Indeed, there emerges, for example, a dissipation of time, that is, the increased inability to be patient and wait, to accept that our evolution takes place by grasping experiences in fragments and in stages only. This often leads to a fragility in the construction of our identity. Contemporary knowledge, in fact, is predominantly experiential. But this means that transferring knowledge from the older to the younger generations is more difficult, particularly when the appropriate tools for this transmission are missing.
A relativization of history and values, as a consequence, manifests itself in the younger generations, as a kind of individual and social amnesia. The great religious or philosophical traditions are perceived as mere historical narratives, and regarded as difficult to apply to the modern context. This is the prevailing opinion, not mine. In fact, I regard it as totally wrong.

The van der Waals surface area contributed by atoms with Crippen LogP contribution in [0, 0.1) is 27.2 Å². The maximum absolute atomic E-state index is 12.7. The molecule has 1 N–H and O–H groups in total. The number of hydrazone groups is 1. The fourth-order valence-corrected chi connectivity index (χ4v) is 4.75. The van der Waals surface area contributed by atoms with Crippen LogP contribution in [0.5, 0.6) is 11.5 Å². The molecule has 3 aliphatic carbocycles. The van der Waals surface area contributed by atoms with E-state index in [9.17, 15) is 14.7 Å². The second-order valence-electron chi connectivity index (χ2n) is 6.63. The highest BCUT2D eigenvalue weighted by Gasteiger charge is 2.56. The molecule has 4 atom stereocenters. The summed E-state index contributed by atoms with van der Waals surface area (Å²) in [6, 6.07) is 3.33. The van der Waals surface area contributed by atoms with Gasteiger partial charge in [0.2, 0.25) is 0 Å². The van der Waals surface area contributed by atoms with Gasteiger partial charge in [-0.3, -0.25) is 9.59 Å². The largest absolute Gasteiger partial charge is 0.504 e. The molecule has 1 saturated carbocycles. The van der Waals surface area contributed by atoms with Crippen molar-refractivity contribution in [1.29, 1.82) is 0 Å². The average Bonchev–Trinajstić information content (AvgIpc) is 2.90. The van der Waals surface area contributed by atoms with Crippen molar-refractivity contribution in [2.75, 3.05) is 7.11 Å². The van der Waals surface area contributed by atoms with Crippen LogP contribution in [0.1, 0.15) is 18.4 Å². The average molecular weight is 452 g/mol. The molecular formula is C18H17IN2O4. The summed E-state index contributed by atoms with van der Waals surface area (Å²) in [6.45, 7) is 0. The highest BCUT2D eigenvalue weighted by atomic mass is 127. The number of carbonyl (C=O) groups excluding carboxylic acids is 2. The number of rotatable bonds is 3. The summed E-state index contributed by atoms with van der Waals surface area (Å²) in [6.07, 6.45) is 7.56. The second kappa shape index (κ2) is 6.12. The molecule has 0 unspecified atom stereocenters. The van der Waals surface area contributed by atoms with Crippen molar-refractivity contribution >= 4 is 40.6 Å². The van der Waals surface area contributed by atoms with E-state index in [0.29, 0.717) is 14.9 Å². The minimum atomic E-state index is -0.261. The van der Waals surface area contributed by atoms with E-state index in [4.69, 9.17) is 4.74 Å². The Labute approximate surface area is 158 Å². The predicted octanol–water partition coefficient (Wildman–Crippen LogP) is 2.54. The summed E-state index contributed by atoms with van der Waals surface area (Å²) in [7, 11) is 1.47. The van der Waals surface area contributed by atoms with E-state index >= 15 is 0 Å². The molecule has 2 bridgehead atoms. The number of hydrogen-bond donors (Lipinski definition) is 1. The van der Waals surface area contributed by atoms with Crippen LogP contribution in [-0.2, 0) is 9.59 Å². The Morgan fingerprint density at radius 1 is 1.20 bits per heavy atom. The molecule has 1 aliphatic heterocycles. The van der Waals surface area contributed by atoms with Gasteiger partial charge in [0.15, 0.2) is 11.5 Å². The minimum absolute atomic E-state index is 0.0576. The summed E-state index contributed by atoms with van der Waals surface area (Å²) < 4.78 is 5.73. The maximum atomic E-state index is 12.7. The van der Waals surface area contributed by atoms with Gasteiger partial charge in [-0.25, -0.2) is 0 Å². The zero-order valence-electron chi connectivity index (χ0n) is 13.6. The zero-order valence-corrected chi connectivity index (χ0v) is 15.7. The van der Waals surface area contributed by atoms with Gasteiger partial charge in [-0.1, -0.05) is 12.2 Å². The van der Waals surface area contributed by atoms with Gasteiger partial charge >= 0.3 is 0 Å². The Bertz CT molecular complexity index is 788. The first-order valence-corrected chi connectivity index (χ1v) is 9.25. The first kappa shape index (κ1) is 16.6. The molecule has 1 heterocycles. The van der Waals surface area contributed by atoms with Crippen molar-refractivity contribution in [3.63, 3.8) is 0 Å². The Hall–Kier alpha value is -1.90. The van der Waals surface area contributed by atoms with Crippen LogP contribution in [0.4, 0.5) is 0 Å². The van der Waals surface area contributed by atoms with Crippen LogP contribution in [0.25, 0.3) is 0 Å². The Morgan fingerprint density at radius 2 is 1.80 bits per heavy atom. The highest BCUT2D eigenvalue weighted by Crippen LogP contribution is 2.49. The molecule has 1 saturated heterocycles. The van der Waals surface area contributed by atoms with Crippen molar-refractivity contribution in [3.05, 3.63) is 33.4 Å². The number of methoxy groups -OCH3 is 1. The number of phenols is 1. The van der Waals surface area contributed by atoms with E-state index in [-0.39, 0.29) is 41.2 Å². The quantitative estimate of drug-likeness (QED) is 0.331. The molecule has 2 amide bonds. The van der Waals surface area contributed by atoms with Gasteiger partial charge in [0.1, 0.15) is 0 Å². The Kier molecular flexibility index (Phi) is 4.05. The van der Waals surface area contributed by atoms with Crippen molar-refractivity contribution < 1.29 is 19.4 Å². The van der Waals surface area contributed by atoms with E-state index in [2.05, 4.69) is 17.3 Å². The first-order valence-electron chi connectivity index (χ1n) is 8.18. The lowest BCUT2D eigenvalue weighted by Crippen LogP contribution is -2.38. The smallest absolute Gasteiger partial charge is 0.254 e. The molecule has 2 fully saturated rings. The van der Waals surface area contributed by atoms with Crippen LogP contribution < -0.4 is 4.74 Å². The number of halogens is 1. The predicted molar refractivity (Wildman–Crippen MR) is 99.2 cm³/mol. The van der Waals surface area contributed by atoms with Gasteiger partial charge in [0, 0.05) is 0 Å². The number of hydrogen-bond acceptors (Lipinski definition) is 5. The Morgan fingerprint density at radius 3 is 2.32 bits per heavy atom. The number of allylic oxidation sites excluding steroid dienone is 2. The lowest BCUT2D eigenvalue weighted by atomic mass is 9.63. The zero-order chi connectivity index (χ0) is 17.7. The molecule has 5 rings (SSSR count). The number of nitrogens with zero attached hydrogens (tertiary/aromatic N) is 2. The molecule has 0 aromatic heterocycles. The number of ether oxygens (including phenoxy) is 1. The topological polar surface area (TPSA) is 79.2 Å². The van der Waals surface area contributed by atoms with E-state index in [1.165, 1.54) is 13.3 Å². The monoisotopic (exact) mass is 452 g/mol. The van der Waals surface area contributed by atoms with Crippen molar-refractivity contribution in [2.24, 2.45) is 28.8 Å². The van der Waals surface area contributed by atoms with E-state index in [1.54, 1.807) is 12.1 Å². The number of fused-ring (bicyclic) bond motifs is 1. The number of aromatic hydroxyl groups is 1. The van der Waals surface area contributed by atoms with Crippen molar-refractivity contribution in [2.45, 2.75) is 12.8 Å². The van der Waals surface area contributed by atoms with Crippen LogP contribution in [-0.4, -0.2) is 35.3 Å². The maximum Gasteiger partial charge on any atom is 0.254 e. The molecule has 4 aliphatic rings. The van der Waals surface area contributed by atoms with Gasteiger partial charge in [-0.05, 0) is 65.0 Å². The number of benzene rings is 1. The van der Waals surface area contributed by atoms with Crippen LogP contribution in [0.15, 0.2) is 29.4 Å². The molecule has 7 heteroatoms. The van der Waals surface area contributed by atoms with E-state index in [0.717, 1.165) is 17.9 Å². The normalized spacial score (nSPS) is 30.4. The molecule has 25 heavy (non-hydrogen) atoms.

The goal of the Tai Ji Men movement and Dr. Hong, then, is precisely to restore these values, based on the primacy of conscience. It is an ambitious goal, and it met with obstacles. Paradoxes have emerged from the judicial issues of the Tai Ji Men movement and Dr. Hong. They include the violation of the principle of equality (i.e., that principle according to which the same tax treatment must be applied upon the occurrence of the same conditions and circumstances) and of the principle of the coherence of the legal system (i.e., the non-contradiction between acts and laws). They place all of us in the position of having to think about the instruments of participation in social life and their importance, to be able to rectify injustices when they occur.
Raising public awareness on these issues, I believe, is important. The involvement of international senior scholars and human rights experts is crucial. The Tai Ji Men tax case has at its center the fact that, from 1991 to 1996, with the exception of 1992, the money included in the “red envelopes” disciples gave to their Master was considered a gift and, therefore, tax-exempt, while with regard to 1992 the tax regime applied was totally different.